SUMMARY.--Abraham not Justified by Works, but by Faith.
His Faith Reckoned for Righteousness.
David Describes the same Blessedness.
This Blessedness of Forgiveness for Gentiles as well as Jews.
Abraham Counted Righteous Before He Was Circumcised.
The Promise of a Redeemer and of a Land Made to Abraham Before He Was Circumcised.
The Greatness of Abraham's Faith.
To All, Whether Jew or Gentile, Righteousness will be Imputed, Who have Abraham's Faith.
The word justify, which Paul uses so frequently, should be
clearly apprehended. To be justified is to be counted righteous, or
guiltless, before God. He who has one sin recorded against him is not
justified. He whose sins are all blotted out is justified. The sinner
who believes upon Jesus Christ, clings to the mercy seat by an
obedient, trusting faith, and finds mercy through Christ's redeeming
blood, is justified. As no man could keep the law perfectly, no man
could be justified by the works of the law. As we obtain God's mercy,
the righteousness God bestows in Christ, by faith in Christ Jesus, so
we are justified by a faith that leads us to Christ.
1-5. What shall we say then? Paul, having show that faith is the
essential principle of justification, now inquires concerning Abraham's
faith and justification.
Abraham, our father. "Our forefather according to the flesh," in
the Revision. The ancestor of the Jewish race.
Hath found. The thought is, Hath he found justification by
works, or by faith?
2. Hath whereof to glory. If Abraham was justified by his own
righteous works, he would have ground for glorying in himself.
3. What saith the Scripture? The passage quoted is found in
and is quoted three times in the New Testament--here, and in
God promised an heir to Abraham, 
and, although it seemed contrary to nature, he believed the promise.
His faith in the promise was
reckoned as righteousness. It was the ground of his acceptance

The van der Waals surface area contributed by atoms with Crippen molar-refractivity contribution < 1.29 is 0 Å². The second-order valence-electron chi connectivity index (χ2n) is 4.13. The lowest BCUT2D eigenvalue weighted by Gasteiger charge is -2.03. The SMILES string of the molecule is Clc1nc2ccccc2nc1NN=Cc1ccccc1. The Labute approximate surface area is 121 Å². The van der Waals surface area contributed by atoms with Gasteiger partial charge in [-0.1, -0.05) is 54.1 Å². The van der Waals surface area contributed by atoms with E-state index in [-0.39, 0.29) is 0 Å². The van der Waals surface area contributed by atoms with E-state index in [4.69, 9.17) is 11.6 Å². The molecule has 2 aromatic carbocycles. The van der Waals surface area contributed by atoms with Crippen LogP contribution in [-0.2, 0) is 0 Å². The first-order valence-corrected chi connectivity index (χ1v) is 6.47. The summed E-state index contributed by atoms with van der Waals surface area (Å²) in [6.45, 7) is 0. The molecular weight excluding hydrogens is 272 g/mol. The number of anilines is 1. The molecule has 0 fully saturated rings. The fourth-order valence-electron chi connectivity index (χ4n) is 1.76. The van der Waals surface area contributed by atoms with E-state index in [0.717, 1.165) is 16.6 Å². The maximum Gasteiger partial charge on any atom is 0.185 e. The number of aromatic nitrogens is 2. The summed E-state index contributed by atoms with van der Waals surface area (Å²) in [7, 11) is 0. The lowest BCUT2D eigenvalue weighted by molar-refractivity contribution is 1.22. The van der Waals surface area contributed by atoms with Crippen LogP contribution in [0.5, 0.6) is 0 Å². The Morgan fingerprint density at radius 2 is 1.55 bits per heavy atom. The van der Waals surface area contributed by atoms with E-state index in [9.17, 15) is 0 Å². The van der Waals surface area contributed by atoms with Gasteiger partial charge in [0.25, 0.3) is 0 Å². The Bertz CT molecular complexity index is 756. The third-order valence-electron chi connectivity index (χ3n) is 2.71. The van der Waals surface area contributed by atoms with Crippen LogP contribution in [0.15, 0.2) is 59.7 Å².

with God. His faith was a trusting faith, which contained in it the
element of obedience. No other faith justifies (see
4. To him that worketh. Who earns wages as a servant. To that
one a reward is not
of grace, a free gift, but a
debt. If one has rendered himself righteous by his works, this
is true of him.
5. But to him that worketh not. Does not trust his works for
acceptance with God.
But believeth, etc. Trusts in the mercy of him who justifies
sinners who come to him penitent and believing.
His faith, etc. It is made the ground of his acceptance with
God. By faith he clings to Christ, the Savior.
6-8. David also. Paul has shown that Abraham's justification was
through faith, rather than through works. He next cites David as
describing a justification which is not due to our own righteousness,
but to God's mercy. Such names as that of Abraham, the father of their
race, and David, the great king, would be authoritative with the
Jews. The quotation is from
Psalm 32:1, 2.
David himself had been a great sinner, and had been forgiven.
7. Blessed are they. The class described as blessed are those
whose sins are
forgiven, counted righteous because their sins are blotted
8. Blessed is the man to whom the Lord will not impute sin. This
is another form of the thought of
One whose sins have been forgiven will not find them imputed to him at
judgment. We obtain this blessedness by a faith in Christ which leads
us to accept the gospel.
9-12. Cometh this blessedness upon the circumcision only. The
next question is, Who shall enjoy this blessing of forgiveness? Shall
it be Jews only, or shall the
uncircumcision, the Gentiles, enjoy it? Abraham's faith was
counted for righteousness; will this be true of all, both Jews and
10. How was it then reckoned? To settle the question, whether
this blessedness applies to Gentiles as well as Jews, the inquiry is
made whether Abraham was a Jew or Gentile when it was said of him, "His
faith was counted for righteousness."
He was not circumcised for at least fourteen years after this statement
was made of him. Compare
Gen. 15:6 with Gen. 17:25.
He was then justified, without circumcision, while yet a Gentile.
11. He received the sign of circumcision. The outward mark in
A seal. A seal is often appended to a legal document as a proof.
The covenant is made before the seal is annexed. Circumcision was not